Foam dock floats, laundry filters, hotel shampoo amongst newest bids to reduce plastic pollution

This decaying plastic litter on the beach at Newport, Oregon, is on its way to becoming microplastic pollution
This decaying plastic litter on the beach at Newport, Oregon, is on its way to becoming microplastic pollution.



Everywhere they look, Pacific Northwest scientists find teeny-tiny plastic pollution. Broken down particles are in our water, falling out of the air, in salmon, shellfish and in our own bodies. Scientists, environmental advocates and Democratic lawmakers in Olympia and Salem have seen enough to make them seek more regulations.

Professor Susanne Brander is a toxicologist at Oregon State University. Her lab at the Hatfield Marine Science Center in Newport offers a window into the ubiquity of microscopic bits of plastic in the environment and what that does to animals and fish.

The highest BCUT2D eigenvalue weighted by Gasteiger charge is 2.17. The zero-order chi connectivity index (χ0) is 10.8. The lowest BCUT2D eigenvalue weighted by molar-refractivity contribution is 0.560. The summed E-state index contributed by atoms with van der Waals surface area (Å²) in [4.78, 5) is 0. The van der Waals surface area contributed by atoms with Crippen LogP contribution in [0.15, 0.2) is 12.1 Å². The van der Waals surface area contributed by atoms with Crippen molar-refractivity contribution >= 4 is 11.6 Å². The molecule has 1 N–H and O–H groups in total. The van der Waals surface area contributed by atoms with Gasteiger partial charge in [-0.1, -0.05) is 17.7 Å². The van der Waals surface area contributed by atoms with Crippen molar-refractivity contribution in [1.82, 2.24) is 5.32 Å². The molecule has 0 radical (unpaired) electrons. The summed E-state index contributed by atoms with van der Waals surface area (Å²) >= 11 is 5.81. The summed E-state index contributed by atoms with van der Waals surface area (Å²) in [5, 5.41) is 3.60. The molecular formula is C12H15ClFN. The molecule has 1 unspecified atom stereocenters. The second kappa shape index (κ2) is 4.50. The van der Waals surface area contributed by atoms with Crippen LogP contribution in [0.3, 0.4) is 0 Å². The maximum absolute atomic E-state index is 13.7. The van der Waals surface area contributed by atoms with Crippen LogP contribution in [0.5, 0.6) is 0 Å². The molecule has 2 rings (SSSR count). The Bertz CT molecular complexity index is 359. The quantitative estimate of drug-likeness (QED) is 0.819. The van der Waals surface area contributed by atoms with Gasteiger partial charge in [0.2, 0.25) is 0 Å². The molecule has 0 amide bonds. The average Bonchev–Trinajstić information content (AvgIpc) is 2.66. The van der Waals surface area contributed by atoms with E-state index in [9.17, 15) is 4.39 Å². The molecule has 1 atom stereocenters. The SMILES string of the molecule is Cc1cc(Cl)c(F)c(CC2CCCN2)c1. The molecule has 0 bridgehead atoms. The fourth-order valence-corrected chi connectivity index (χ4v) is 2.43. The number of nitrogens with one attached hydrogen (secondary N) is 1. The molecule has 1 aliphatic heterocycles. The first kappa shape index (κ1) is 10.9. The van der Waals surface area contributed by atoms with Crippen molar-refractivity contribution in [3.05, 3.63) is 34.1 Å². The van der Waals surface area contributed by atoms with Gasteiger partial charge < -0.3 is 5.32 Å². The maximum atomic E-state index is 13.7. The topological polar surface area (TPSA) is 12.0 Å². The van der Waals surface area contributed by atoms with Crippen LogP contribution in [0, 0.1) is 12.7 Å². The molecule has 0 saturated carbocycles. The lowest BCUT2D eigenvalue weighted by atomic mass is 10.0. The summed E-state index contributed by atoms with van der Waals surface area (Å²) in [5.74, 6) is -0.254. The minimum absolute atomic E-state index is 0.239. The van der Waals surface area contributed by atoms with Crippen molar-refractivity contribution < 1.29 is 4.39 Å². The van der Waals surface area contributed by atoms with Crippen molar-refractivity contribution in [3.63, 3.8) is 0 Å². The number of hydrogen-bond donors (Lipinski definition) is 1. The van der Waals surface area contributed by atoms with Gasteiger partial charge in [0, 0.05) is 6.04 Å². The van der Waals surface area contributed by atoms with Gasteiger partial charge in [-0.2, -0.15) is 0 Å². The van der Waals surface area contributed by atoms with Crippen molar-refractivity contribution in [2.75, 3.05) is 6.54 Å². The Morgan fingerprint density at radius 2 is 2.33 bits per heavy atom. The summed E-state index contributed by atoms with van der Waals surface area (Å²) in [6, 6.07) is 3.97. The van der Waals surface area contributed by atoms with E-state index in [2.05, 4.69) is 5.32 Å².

“We’re sampling everything and the kitchen sink these days to see if micro- and nanoplastics are accumulating,” Brander said while scanning the inventory of the science center’s walk-in freezer.

The shelves of the frigid cooler are chock-a-block with rockfish guts, squid, sea otter poop, shellfish, even human sewage – technically known as biosolids, which were sent to the lab from various wastewater treatment plants in the region. When lab techs examine the samples, they pretty much always find some traces of broken down plastic litter, or fibers, or tire particles.

Brander is also running experiments where she intentionally feeds artificial particles to small fish and mysid shrimp. Her team is seeing that ingestion of microplastics and microfibers leads to reduced growth, inability to absorb nutrition, cellular stress or changes in swimming behavior. As a scientist, Brander said she hesitates to be seen as an advocate for political action.